These are moving schematic diatrams of the action of lung macrophages when confronted with different kinds of particles that can reach the deep lung. The macrophage is represented by the green blob, the particle or fiber in black, and the enzymes released by the macrophage in red in the final stages of the animation.
Click on the image to view the animation.
|Macrophage enveloping a particle. Many billions of such ordinary particles are inhaled into the deep lung with every breath. They can be enveloped as indicated here and safely removed from the lung. (Animated gif, 69 kB)|
|Macrophage enveloping a short fiber. Like ordinary particles, sufficiently short fibers can also be enveloped and safely removed from the lung, too. (Animated gif, 77 kB)|
|Macrophage attempting to envelope a long fiber. Long fibers are the only shape that can be inhaled to the deep lung if it is thin enough in diameter, but cannot be successfully enveloped by the macrophage if it is too long. This unsuccessful envelopment leads to the leakage of potent enzymes from the interior of the cell onto the surface of the lung with consequent lung damage that is thought to lead to lung disease including cancer. Such diseases do not develop if the long fibers can be removed rapidly from the deep lung by dissolution in the lung fluid.* (Animated gif, 70 kB)|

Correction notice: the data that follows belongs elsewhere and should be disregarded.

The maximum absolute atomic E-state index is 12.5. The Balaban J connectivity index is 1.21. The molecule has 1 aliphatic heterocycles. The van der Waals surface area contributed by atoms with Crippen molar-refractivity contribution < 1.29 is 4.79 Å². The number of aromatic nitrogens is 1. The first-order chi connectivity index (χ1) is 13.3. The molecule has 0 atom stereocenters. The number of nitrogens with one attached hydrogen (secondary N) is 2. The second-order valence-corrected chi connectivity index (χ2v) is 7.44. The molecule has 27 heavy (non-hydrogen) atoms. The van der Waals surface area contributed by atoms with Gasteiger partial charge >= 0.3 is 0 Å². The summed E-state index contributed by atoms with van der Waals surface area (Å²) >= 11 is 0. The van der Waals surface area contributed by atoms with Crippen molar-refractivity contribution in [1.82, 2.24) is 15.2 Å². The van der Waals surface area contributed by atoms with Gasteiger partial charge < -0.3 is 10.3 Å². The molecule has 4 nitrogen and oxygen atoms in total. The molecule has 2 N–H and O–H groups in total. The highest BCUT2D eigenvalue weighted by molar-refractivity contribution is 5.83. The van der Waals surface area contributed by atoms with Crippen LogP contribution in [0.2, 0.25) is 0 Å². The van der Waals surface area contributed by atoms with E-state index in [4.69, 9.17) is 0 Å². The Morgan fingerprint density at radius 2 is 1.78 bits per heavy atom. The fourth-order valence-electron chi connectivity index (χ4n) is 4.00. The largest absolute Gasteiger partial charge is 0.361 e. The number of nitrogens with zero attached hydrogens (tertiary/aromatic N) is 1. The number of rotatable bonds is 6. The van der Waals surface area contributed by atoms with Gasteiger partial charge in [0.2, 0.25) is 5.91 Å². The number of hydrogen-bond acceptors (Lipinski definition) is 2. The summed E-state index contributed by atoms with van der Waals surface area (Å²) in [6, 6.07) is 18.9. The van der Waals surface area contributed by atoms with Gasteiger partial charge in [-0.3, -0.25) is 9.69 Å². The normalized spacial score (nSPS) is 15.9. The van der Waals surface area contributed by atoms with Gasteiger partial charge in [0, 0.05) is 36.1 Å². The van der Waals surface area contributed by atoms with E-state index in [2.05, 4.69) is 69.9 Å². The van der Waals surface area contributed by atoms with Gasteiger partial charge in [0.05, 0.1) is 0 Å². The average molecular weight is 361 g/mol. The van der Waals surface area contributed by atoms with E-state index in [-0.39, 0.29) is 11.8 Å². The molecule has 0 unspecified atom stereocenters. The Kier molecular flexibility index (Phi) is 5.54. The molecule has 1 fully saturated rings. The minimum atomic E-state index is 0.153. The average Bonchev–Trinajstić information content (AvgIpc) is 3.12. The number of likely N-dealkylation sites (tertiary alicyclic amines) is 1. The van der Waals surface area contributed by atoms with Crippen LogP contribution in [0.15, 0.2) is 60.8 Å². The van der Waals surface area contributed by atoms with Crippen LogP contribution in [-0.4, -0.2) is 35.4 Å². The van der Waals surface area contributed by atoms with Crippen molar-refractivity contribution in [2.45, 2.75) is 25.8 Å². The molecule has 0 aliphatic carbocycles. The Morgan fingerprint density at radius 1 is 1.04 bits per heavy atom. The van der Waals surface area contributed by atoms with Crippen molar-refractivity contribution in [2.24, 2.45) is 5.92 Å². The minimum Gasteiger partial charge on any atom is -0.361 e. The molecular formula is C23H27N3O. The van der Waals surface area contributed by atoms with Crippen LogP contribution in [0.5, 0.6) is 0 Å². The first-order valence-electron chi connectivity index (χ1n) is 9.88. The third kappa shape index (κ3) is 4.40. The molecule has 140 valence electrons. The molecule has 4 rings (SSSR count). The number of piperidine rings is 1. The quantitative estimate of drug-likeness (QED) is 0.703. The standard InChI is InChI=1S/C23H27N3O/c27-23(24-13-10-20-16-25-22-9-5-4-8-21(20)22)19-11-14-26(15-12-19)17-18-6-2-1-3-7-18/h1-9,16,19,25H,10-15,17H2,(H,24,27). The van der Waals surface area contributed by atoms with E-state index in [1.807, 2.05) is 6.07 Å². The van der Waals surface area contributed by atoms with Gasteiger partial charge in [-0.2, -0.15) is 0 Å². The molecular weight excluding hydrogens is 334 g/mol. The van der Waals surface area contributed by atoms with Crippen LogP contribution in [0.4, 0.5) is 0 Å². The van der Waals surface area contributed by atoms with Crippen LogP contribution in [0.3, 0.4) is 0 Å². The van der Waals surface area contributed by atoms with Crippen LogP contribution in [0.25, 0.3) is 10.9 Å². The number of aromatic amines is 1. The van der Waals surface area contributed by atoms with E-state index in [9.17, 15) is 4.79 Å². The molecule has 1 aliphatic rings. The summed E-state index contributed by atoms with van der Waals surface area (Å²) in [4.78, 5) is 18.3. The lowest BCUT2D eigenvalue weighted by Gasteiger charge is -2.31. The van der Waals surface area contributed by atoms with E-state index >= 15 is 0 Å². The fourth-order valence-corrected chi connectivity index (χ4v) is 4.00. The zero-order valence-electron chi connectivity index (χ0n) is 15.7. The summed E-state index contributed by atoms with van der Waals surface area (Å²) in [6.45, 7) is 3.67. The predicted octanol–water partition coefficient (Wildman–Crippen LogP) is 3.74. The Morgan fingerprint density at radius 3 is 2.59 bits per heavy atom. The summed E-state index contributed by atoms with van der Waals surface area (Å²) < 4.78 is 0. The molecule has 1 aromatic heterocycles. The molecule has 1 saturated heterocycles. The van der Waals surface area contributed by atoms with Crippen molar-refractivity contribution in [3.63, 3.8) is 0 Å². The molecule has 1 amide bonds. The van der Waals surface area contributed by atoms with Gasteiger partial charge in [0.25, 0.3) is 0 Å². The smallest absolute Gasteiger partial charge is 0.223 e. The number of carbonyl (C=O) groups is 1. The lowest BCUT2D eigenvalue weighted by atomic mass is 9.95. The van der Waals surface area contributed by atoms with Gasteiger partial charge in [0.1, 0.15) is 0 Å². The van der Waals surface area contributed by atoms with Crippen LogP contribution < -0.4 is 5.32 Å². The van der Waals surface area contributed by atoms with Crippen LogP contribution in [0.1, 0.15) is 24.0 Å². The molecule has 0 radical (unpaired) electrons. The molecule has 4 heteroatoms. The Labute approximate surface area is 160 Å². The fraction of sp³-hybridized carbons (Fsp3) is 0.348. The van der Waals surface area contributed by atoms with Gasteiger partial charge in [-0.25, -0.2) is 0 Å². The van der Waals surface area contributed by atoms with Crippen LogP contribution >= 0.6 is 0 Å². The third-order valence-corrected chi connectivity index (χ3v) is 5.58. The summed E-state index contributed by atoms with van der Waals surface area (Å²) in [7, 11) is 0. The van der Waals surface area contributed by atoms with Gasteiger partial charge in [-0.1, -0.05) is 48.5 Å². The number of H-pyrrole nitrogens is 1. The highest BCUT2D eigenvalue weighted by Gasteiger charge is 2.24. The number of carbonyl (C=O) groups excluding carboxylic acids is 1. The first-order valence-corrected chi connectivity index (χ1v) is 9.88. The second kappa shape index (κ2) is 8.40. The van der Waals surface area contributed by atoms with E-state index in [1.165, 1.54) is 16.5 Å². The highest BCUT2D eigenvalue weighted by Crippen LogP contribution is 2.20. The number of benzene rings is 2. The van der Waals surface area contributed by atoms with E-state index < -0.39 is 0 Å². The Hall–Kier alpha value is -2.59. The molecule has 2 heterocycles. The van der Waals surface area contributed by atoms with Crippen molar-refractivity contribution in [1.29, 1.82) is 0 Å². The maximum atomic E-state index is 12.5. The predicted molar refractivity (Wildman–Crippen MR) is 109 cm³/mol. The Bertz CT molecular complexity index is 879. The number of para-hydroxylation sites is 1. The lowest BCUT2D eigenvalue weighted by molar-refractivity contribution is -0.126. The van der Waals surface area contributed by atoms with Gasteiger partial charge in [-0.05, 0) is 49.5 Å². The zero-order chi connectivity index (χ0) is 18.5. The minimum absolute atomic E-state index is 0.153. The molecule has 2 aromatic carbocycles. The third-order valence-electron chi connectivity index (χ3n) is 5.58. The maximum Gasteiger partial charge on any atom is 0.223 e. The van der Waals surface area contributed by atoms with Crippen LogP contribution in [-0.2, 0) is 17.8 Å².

* Churg, Wright, Bilks, and Dai, "Pathogenesis of fibrosis produced by asbestos and man-made mineral fibers: What makes a fiber fibrogenic?". Inhalation Toxicology 12 (Suppl. 3), 15-26 (2000).